Two University of Arizona students accused of calling a Black student the N-word and assaulting him have reportedly been suspended from the university.
Although school officials have cited privacy laws in declining to say whether Matthew Frazier and Matthew Rawlings were suspended, attorneys for the men confirmed the suspensions to the Arizona Daily Star on Monday after arraignment hearings Monday in Pima County Justice Court.
Frazier, 20, and Rawlings, 19, were both charged with class 1 misdemeanor assault, University police Chief Brian Seastone said in a statement released to Atlanta Black Star earlier this month.
“We are committed to ensuring this campus is a safe and inclusive environment for the entire community,” Seastone said.
In a police report, witnesses and the victim said Frazier and Rawlings punched and kicked the Black student and called him the N-word between eight and 10 times.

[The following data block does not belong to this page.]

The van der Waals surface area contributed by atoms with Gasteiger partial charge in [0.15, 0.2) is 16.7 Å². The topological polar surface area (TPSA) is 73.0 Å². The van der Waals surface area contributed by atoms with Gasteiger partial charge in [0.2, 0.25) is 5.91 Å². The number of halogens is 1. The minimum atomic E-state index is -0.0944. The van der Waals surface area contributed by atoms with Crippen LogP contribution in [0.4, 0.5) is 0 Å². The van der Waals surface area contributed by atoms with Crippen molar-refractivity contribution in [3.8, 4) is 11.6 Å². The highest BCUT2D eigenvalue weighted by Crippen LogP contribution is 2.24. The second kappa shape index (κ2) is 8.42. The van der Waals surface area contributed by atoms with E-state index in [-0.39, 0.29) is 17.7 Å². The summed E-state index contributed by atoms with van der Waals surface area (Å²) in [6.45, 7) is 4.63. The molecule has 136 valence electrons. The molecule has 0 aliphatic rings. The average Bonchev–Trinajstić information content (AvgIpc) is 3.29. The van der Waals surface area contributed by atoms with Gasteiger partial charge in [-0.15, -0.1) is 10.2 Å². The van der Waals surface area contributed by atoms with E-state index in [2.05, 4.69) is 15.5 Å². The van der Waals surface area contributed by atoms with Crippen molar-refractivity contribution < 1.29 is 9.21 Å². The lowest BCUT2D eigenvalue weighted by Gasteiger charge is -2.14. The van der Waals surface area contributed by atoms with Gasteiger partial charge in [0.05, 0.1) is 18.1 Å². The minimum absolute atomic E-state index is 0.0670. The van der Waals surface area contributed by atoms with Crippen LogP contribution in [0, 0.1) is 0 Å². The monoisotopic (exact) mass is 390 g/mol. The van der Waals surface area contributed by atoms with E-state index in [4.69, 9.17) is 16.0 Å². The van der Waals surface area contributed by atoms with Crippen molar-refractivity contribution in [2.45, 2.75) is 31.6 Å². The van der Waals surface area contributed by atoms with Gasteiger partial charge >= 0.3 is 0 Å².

An officer stated he was dispatched just before 11:25 p.m. Sept. 10 to the Arbol de la Vida Residence Hall about “a fight in progress.”
Related: Black Arizona Student Punched, Kicked, Called the N-Word By Drunken Peers, Arrests Made
When he arrived, he and other officers interviewed three witnesses, the victim and the two suspects, according to the report.
One of the witnesses said he was dropping off his girlfriend when he saw the man police identified as Frazier tackle the victim to the ground and the man police identified as Rawlings kick him and call him a “p—y a– b—h.”
Another witness told police the accused men “started screaming” for no reason, someone tried to calm them down, and the situation ended on the ground.
“Frazier appeared intoxicated [odor, demeanor] and had fresh blood on his shirt,” an officer said in the incident report.
The university’s Black Student Union called the alleged attack a “hate crime” in a statement released on Twitter shortly after the incident.
The Black Student Union has said “legal actions should have been made” and the attack should not be classified a misdemeanor.
“We deserve to be and feel heard,” the BSU said in the statement. “We deserve to be and feel valued, and we deserve to be and feel safe.”
University President Robert Robbins responded to the incident in an email to employees and students.
“I want our community to know that racism, bias and violence will not be tolerated at this University,” he wrote in the email. “I will be working with members of my administration to ensure we have a comprehensive response to issues of bias and discrimination on campus.”